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The financial condition of the society having engaged the serious attention of the committee, we, whose names are appended to this statement, were appointed to consider the subject and report thereon. Our report was received and adopted by the committee, and we are requested to carry out its recommendations. We therefore respectfully invite your attention to the following statement.

The present debt began in 1842. It has gone on increasing, not from incautious expenditure, but from inadequate income. During the years 1841-1844 the average annual excess of expenditure was £259 ; but, during 1815—1848, it has been reduced to £129; while during this period the income has increased about £140 per annum.

The expenditure in Ireland could not be materially reduced without dismissing long-tried and faithful agents. The reduction which has been effected is the result of the strictest economy in its working expenses there. On this head there has been a saving of £332, or about £80 yearly. Moreover, the committee hoped that, as the usefulness of the society increased, its funds would have increased also; but in this they have been painfully disappointed.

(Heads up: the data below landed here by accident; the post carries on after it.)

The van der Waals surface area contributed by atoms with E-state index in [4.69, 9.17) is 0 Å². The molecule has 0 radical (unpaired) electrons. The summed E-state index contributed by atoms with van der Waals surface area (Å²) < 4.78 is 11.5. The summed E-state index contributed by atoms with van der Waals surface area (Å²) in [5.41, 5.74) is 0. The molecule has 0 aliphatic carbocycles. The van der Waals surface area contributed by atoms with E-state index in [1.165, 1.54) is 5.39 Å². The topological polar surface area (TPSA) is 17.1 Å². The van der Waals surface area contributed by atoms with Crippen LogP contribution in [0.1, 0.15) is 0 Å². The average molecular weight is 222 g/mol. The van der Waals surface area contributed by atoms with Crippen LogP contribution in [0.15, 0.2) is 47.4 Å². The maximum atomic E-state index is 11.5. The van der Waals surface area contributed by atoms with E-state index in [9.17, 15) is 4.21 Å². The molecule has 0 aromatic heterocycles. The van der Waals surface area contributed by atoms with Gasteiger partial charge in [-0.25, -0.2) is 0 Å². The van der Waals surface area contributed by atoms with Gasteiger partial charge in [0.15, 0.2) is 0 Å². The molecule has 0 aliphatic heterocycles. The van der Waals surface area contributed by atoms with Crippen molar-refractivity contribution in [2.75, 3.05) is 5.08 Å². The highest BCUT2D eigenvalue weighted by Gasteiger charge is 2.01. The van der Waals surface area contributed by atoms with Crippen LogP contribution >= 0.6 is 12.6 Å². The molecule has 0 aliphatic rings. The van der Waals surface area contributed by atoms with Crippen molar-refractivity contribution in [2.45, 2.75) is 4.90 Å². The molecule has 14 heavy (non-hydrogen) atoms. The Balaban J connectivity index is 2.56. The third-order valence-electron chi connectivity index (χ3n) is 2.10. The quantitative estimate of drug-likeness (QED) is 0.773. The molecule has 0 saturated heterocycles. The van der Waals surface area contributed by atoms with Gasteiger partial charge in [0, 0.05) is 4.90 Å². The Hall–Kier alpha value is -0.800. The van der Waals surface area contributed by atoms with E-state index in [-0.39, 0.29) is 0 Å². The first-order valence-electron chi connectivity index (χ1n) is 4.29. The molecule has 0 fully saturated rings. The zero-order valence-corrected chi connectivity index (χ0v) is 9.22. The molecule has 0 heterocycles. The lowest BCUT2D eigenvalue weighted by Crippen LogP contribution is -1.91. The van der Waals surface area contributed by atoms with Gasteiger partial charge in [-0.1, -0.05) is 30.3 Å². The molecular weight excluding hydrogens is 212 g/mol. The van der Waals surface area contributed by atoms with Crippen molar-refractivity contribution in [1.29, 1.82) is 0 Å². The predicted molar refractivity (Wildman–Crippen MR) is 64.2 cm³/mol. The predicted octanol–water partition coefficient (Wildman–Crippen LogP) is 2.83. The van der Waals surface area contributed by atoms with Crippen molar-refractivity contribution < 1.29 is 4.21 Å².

At the close of 1844 a change took place in the secretariat. This could not be accomplished without considerable expense. For a time the home expenditure was increased; but having a secretary wholly devoted to his official duties, the committee were enabled gradually to reduce it; and they felt that a considerable augmentation of income might be reasonably expected.

A saving was also effected when Mr. Davis retired from the office of collecting agent, as the secretary undertook nearly the whole of the travelling and collecting, in addition to his other duties. The gratuitous supply of the Chronicle to several religious publications was stopped; and the expense of printing the Report was diminished one third. By these arrangements the home expenditure has been reduced to the amount of £150 per annum. But, as the average yearly debt has been about £1,200 for the last eight years, nearly £500 has been paid for interest alone, during that time: a very large sum to be added to the usual working expenses of so small a society.

The publication of a History of the Society, about four years ago, involved an expense of £70. It was thought that by this publication the society's operations would be better known, and its funds increased; this item is included in the home expenditure, and will account for its apparent increase ; but as one half this sum has been repaid by the sale of the work, and the stock in band is worth more than the balance, the funds will not ultimately suffer.